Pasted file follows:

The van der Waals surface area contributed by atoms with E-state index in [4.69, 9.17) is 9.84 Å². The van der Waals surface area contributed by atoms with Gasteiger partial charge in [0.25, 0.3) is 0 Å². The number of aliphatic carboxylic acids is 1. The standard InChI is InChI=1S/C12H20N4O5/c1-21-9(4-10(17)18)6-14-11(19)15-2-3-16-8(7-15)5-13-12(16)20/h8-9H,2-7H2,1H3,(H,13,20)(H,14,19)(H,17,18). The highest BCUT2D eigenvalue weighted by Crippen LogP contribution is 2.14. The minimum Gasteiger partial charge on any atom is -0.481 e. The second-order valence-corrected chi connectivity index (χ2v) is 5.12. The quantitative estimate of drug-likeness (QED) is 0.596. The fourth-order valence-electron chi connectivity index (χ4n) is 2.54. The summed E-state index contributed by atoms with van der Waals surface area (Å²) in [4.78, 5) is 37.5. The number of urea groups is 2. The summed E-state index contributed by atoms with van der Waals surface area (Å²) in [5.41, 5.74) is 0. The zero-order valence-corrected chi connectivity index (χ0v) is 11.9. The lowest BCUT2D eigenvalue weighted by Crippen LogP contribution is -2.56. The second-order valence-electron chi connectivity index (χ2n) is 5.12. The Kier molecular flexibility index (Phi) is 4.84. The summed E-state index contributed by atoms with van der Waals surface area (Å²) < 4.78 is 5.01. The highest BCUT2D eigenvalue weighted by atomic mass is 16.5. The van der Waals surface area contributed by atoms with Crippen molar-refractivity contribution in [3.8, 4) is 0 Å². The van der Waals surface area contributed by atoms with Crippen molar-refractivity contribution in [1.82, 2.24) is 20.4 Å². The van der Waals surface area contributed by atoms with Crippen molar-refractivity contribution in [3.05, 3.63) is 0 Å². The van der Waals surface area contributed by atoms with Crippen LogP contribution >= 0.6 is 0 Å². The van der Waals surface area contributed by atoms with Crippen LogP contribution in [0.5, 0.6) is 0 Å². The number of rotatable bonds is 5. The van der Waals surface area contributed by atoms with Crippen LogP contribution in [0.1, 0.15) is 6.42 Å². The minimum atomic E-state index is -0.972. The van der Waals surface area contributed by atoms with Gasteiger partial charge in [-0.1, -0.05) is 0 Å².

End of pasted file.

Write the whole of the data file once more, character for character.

The van der Waals surface area contributed by atoms with E-state index in [4.69, 9.17) is 9.84 Å². The van der Waals surface area contributed by atoms with Gasteiger partial charge in [0.25, 0.3) is 0 Å². The number of aliphatic carboxylic acids is 1. The standard InChI is InChI=1S/C12H20N4O5/c1-21-9(4-10(17)18)6-14-11(19)15-2-3-16-8(7-15)5-13-12(16)20/h8-9H,2-7H2,1H3,(H,13,20)(H,14,19)(H,17,18). The highest BCUT2D eigenvalue weighted by Crippen LogP contribution is 2.14. The minimum Gasteiger partial charge on any atom is -0.481 e. The second-order valence-corrected chi connectivity index (χ2v) is 5.12. The quantitative estimate of drug-likeness (QED) is 0.596. The fourth-order valence-electron chi connectivity index (χ4n) is 2.54. The summed E-state index contributed by atoms with van der Waals surface area (Å²) in [4.78, 5) is 37.5. The number of urea groups is 2. The summed E-state index contributed by atoms with van der Waals surface area (Å²) in [5.41, 5.74) is 0. The zero-order valence-corrected chi connectivity index (χ0v) is 11.9. The lowest BCUT2D eigenvalue weighted by Crippen LogP contribution is -2.56. The second-order valence-electron chi connectivity index (χ2n) is 5.12. The Kier molecular flexibility index (Phi) is 4.84. The summed E-state index contributed by atoms with van der Waals surface area (Å²) < 4.78 is 5.01. The highest BCUT2D eigenvalue weighted by atomic mass is 16.5. The van der Waals surface area contributed by atoms with Crippen molar-refractivity contribution in [3.8, 4) is 0 Å². The van der Waals surface area contributed by atoms with Crippen molar-refractivity contribution in [1.82, 2.24) is 20.4 Å². The van der Waals surface area contributed by atoms with Crippen molar-refractivity contribution in [3.05, 3.63) is 0 Å². The van der Waals surface area contributed by atoms with Crippen LogP contribution >= 0.6 is 0 Å². The van der Waals surface area contributed by atoms with Crippen LogP contribution in [0.5, 0.6) is 0 Å². The number of rotatable bonds is 5. The van der Waals surface area contributed by atoms with Crippen LogP contribution in [0.1, 0.15) is 6.42 Å². The minimum atomic E-state index is -0.972. The van der Waals surface area contributed by atoms with Gasteiger partial charge in [-0.1, -0.05) is 0 Å².